And while we’re on the subject of money, don’t be put off visiting Japan because of its reputation for being expensive. It’s not the cheapest country in the world, but Japan is certainly not as a dear as most people think. Food, for example, is very cheap and extremely good quality – you can easily have an excellent meal for no more than 1,000 yen (about £5.50). Subway travel is also reasonable (the most you’ll pay for any journey on the Tokyo underground is a couple of quid), and capsule hotels offer a night’s sleep for less than 4,000 yen (about £20). Whatever anyone else tells you, it is possible to do Japan on a shoestring.

Al Sabah

These are only our top ten tips – between them the InsideJapan staff came up with many more – enough to flesh out a follow-up post, in fact! Watch this space…

Nikko is Nippon

Nikko grandeur
I remember a particular and inescapable JR promotional travel poster from years back. Unlike other advertisements, the deceptively simple message was actually more striking than the beautiful image. Three simple words: Nikko is Nippon. Beating like a drum as you marched through any and every train station in the country. Nikko is Nippon. Okay, what does that mean?

In the mountains
The country we call Japan today has had a lot of identities over the years…err, millennia. Actually, many important people and places throughout Japanese history have had multiple names, which makes memorizing them about as difficult as remembering the many different ways to read kanji (the adopted Chinese characters used in the written language). Speaking of which, there are two ways to read the kanji for the name of the country: Nihon and Nippon. The latter of which is more formal, and often used patriotically to evoke everything strong and good about the nation’s legacy that will continue to shine through the ages. It is the yang to Nihon’s yin. So then, what about Nikkō embodies this intangible idea, this identity?

Nikko Tori
In a word: everything. The archipelago we call Japan today would look very different if it weren’t for a series of unification attempts (battles) set in place by a succession of three men, the latter of which is posthumously referred to as Ieyasu Tokugawa (again, many names). Okay, naturally the archipelago would still exist, but what would come to be known as Japan would consist of much less than the 6,000+ islands it does today. A similar unification attempt had a different outcome when the Silla Kingdom enlisted in the assistance of the Tang Dynasty and gave away half of it’s northern neighbor’s land to China as recompense, severely shrinking the size of Korea and sparked the flame that would later be fanned into the north-south divide seen today.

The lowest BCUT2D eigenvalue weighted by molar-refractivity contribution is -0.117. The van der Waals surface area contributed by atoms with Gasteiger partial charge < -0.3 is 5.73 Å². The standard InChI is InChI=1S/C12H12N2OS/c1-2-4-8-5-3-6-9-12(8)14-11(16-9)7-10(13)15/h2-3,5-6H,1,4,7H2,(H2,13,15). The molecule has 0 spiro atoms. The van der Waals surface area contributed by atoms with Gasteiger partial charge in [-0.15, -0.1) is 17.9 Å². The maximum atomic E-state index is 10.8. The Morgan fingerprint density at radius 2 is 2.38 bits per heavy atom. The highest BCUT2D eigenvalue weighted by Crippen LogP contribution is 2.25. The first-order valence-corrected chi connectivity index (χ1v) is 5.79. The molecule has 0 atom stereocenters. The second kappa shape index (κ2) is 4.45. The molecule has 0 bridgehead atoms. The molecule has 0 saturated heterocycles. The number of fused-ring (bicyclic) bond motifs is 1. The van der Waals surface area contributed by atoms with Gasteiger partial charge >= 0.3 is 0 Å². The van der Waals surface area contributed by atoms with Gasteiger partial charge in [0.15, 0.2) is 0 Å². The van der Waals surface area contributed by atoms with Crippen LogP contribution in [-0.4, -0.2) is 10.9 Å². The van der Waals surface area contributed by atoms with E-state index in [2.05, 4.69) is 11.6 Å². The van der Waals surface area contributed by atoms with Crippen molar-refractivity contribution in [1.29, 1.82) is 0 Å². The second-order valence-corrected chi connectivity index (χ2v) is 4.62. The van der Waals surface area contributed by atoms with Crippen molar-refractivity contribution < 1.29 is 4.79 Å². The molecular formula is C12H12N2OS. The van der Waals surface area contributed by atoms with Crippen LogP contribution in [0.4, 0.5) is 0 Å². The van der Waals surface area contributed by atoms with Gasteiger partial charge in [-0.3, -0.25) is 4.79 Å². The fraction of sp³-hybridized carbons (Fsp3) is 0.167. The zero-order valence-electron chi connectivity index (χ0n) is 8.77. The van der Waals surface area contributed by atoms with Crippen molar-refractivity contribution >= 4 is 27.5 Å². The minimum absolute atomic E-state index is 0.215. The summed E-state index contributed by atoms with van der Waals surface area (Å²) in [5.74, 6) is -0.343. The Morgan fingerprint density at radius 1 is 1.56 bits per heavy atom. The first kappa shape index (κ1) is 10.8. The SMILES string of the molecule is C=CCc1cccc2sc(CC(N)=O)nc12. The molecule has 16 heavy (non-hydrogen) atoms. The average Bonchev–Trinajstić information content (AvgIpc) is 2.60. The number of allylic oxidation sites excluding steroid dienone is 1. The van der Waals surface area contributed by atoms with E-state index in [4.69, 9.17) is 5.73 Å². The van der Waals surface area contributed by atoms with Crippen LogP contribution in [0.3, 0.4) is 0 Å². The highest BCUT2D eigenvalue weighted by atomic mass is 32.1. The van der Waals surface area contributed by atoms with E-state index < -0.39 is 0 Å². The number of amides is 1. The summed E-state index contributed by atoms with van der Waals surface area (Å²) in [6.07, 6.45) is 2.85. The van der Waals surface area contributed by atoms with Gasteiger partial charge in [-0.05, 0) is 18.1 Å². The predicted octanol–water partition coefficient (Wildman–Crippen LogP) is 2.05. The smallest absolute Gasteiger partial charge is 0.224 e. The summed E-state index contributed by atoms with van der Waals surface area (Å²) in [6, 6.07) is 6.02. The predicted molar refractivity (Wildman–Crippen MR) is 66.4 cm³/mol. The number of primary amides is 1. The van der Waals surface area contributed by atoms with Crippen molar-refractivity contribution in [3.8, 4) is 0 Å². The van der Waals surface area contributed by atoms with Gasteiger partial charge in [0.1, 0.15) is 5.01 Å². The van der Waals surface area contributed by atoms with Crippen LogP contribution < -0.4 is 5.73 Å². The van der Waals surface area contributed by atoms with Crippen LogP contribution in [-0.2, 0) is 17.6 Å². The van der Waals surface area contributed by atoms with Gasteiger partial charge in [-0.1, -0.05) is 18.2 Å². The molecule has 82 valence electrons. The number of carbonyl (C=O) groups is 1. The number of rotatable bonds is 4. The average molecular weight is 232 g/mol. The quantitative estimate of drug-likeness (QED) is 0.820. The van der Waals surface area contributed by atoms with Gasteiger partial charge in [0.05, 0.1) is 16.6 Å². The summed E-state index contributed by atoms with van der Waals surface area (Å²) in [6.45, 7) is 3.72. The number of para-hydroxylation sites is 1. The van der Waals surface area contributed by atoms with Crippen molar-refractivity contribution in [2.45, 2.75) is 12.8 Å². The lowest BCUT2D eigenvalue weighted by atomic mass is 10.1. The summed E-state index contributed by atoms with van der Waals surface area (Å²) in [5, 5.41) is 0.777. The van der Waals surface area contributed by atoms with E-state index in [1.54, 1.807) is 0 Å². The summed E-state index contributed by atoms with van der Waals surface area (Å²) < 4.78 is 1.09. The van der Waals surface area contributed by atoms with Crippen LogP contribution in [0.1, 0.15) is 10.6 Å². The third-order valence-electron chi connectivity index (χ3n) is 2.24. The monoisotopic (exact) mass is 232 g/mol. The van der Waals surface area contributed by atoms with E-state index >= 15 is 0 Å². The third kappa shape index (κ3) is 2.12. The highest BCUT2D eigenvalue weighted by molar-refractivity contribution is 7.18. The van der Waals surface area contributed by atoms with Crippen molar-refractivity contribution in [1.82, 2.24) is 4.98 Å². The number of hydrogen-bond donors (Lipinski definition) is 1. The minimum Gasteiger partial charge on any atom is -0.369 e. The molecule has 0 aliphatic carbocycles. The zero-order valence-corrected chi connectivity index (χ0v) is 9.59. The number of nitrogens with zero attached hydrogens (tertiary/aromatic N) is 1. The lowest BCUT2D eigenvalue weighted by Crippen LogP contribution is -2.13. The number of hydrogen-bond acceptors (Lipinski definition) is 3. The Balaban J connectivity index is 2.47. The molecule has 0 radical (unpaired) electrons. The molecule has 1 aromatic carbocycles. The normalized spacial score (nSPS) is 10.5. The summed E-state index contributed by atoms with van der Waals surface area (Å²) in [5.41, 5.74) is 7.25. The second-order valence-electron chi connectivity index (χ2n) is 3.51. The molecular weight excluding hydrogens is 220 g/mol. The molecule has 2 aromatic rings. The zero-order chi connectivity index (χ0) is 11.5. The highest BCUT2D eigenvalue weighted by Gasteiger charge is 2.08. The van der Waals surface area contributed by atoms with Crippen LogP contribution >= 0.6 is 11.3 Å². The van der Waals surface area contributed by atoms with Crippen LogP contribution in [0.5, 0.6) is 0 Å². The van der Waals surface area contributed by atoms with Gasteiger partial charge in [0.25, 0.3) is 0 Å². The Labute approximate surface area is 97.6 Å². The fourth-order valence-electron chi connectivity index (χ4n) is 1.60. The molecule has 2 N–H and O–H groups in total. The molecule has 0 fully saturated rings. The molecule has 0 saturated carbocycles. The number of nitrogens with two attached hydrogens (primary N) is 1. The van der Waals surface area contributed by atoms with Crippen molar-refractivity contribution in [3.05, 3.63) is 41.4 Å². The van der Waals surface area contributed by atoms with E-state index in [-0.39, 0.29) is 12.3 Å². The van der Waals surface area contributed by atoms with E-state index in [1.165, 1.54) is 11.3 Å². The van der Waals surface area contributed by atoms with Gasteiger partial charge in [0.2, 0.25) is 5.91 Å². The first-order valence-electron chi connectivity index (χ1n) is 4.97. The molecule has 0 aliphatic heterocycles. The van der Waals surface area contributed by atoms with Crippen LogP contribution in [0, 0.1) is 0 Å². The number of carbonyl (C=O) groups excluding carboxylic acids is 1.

Kegon falls
In Japan’s case, the unification led to an increase, rather than a decrease in its size, which would subsequently make it easier to add the tropical islands of Okinawa and the northern island of Hokkaido to this amalgamation (kind of like Hawaii and Alaska respective to the U.S. in a strange coincidence), but I digress. Japan’s history is repeatedly marked by sudden, drastic, sweeping changes, and the emergence of the Edo Period was no exception. Perhaps most welcome, was the long-awaited peace this era ushered in. The isolation policies implemented and enforced, allowed Japanese culture to flourish largely unfettered by the rapid geopolitical tides affecting its neighbors at the time. This of course would largely come to an abrupt end with the Meiji Restoration, and be subjected to a further, external mutation in the Shōwa period, but provided a well-delineated backdrop against which to refocus a sense of modern cultural identity in the turbulent aftermath of the eras that succeeded it.

Nikko snow
The primary shōgun in the ultimate shogunate is laid to rest at Tōshō-gū. In accordance to his wishes, he was enshrined like a deity. In stark contrast to the reserved aesthetic of other shrines, the palatial structures are ornately gilded in gold and enveloped with intricate woodcarvings and paintings. A short, but rigorous climb up many stone steps through the forest beyond and above the mausoleum will lead you to a bronze urn that actually contains the remains of Tokugawa Ieyasu. The man who moved the capital from Kyoto to what would become modern day Tokyo, who strategically capitalized on the legacies of Toyotomi Hideyoshi and Oda Nobunaga before him, who became more powerful than the Emperor, and forged a nation that would enchant the world for centuries after his parting. It’s a humbling privilege to circumambulate his final resting place and, like stargazing, makes one feel mighty small.

Sacred bridge